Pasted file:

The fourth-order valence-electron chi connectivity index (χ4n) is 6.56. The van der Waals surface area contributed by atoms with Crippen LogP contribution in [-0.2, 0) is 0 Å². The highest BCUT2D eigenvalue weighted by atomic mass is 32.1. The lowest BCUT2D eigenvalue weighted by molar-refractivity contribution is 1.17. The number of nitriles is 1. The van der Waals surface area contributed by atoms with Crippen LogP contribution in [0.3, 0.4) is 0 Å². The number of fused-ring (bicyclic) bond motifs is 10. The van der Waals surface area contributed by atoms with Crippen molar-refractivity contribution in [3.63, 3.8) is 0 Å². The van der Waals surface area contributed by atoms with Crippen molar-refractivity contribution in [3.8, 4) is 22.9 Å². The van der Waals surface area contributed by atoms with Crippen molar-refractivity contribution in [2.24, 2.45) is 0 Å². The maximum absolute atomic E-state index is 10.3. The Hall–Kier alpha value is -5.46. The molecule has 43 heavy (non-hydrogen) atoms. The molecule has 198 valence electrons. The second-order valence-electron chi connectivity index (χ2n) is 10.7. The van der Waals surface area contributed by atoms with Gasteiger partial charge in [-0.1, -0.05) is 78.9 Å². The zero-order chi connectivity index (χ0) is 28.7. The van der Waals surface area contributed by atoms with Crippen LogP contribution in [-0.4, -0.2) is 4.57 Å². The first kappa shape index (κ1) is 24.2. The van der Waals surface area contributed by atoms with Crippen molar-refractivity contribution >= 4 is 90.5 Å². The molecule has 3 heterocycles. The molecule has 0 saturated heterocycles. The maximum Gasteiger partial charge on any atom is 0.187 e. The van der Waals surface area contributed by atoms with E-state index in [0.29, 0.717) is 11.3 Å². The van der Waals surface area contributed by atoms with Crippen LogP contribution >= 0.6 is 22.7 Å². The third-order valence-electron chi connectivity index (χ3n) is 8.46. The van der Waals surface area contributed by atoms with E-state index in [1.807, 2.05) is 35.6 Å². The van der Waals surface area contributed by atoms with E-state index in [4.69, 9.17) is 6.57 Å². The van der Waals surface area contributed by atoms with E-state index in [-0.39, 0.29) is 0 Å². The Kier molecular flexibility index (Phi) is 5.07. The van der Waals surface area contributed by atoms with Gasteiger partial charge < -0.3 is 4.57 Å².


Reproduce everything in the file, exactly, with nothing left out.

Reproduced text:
The fourth-order valence-electron chi connectivity index (χ4n) is 6.56. The van der Waals surface area contributed by atoms with Crippen LogP contribution in [-0.2, 0) is 0 Å². The highest BCUT2D eigenvalue weighted by atomic mass is 32.1. The lowest BCUT2D eigenvalue weighted by molar-refractivity contribution is 1.17. The number of nitriles is 1. The van der Waals surface area contributed by atoms with Crippen LogP contribution in [0.3, 0.4) is 0 Å². The number of fused-ring (bicyclic) bond motifs is 10. The van der Waals surface area contributed by atoms with Crippen molar-refractivity contribution in [3.63, 3.8) is 0 Å². The van der Waals surface area contributed by atoms with Crippen molar-refractivity contribution in [3.8, 4) is 22.9 Å². The van der Waals surface area contributed by atoms with Crippen molar-refractivity contribution in [2.24, 2.45) is 0 Å². The maximum absolute atomic E-state index is 10.3. The Hall–Kier alpha value is -5.46. The molecule has 43 heavy (non-hydrogen) atoms. The molecule has 198 valence electrons. The second-order valence-electron chi connectivity index (χ2n) is 10.7. The van der Waals surface area contributed by atoms with Gasteiger partial charge in [-0.1, -0.05) is 78.9 Å². The zero-order chi connectivity index (χ0) is 28.7. The van der Waals surface area contributed by atoms with Crippen LogP contribution in [-0.4, -0.2) is 4.57 Å². The first kappa shape index (κ1) is 24.2. The van der Waals surface area contributed by atoms with Crippen molar-refractivity contribution >= 4 is 90.5 Å². The molecule has 3 heterocycles. The molecule has 0 saturated heterocycles. The maximum Gasteiger partial charge on any atom is 0.187 e. The van der Waals surface area contributed by atoms with E-state index in [0.29, 0.717) is 11.3 Å². The van der Waals surface area contributed by atoms with Crippen LogP contribution >= 0.6 is 22.7 Å². The third-order valence-electron chi connectivity index (χ3n) is 8.46. The van der Waals surface area contributed by atoms with E-state index in [1.807, 2.05) is 35.6 Å². The van der Waals surface area contributed by atoms with E-state index in [4.69, 9.17) is 6.57 Å². The van der Waals surface area contributed by atoms with E-state index in [-0.39, 0.29) is 0 Å². The Kier molecular flexibility index (Phi) is 5.07. The van der Waals surface area contributed by atoms with Gasteiger partial charge < -0.3 is 4.57 Å².